Funky in the Country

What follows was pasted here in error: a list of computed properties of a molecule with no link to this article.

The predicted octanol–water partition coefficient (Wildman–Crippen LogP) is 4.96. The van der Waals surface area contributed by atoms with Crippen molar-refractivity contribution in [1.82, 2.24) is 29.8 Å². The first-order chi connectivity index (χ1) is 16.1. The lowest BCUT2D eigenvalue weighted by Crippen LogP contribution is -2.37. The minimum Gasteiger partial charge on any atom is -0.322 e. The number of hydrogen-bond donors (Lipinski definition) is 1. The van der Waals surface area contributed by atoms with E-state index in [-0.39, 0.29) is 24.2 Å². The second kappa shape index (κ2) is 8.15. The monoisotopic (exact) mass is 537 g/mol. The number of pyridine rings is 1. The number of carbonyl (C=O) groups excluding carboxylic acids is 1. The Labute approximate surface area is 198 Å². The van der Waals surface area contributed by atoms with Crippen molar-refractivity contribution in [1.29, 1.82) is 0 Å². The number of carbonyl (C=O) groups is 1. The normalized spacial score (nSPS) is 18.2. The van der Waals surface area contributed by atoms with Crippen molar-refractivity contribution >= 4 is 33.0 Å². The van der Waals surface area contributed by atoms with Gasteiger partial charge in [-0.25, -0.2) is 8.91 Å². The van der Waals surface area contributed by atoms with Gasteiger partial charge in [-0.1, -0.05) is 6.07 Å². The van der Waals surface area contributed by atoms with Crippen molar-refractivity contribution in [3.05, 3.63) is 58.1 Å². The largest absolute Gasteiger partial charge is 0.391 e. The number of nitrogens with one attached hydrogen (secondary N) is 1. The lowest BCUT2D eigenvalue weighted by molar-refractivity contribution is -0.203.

This homegrown masterpiece of simplicity captures one of Bob's charismatic performances, circa 1974, at Amazingrace Coffeehouse near Chicago. It was his first live recording since Gibson & Camp at the Gate Of Horn went gold in 1961. That's the Way It's Gonna Be, co-written with Phil Ochs, showcases Bob's trademark bass runs on his ringing 12-string guitar. The song was later recorded by John Denver, Glenn Yarbrough and others, including a hit for Lee Mallory. Abilene is Bob's most famous song. He often introduced this version, with the 2:19 Blues bridge, as "a medley of my hit." His rendition of Shel Silverstein's I Never Got To Know Her Very Well may explain why he's been described as "the poor girl's Frank Sinatra." Silverstein wrote Living Legend for and about Bob. Thinking the song hit too close to home, Gibson was at first reluctant to sing it, but it soon became a signature tune. Farewell Party is a how-to guide for a jubilant final send off-ironic, since years later Gibson hosted his own wake. The interplay between Bob and accompanist John Guth shines on Come on Back Baby, One & Only and Brownsville. The album also highlights some of Bob's Mendocino songs, including the bouncy title track, Funky in the Country. Gibson's electrifying performances always left the audience wanting more. This recording is a perfect example. BIO Bob Gibson revitalized Michael Row Your Boat Ashore, introduced Day-o and wrote Abilene and Well, Well, Well, songs which have all become an intrinsic part of American folk music repertoire. He popularized the 12-string guitar, banjo and folk music in general, recorded more than 20 albums and performed coast-to-coast. His musical legacy lives on through the many musicians he mentored (Joan Baez, Judy Collins, and David Crosby), the writers he introduced (Shel Silverstein, Tom Paxton) and the generations of banjo players, guitarists and troubadours who keep his music alive by making it their own (Roger McGuinn, Josh White, Jr. and troubadours the world over).
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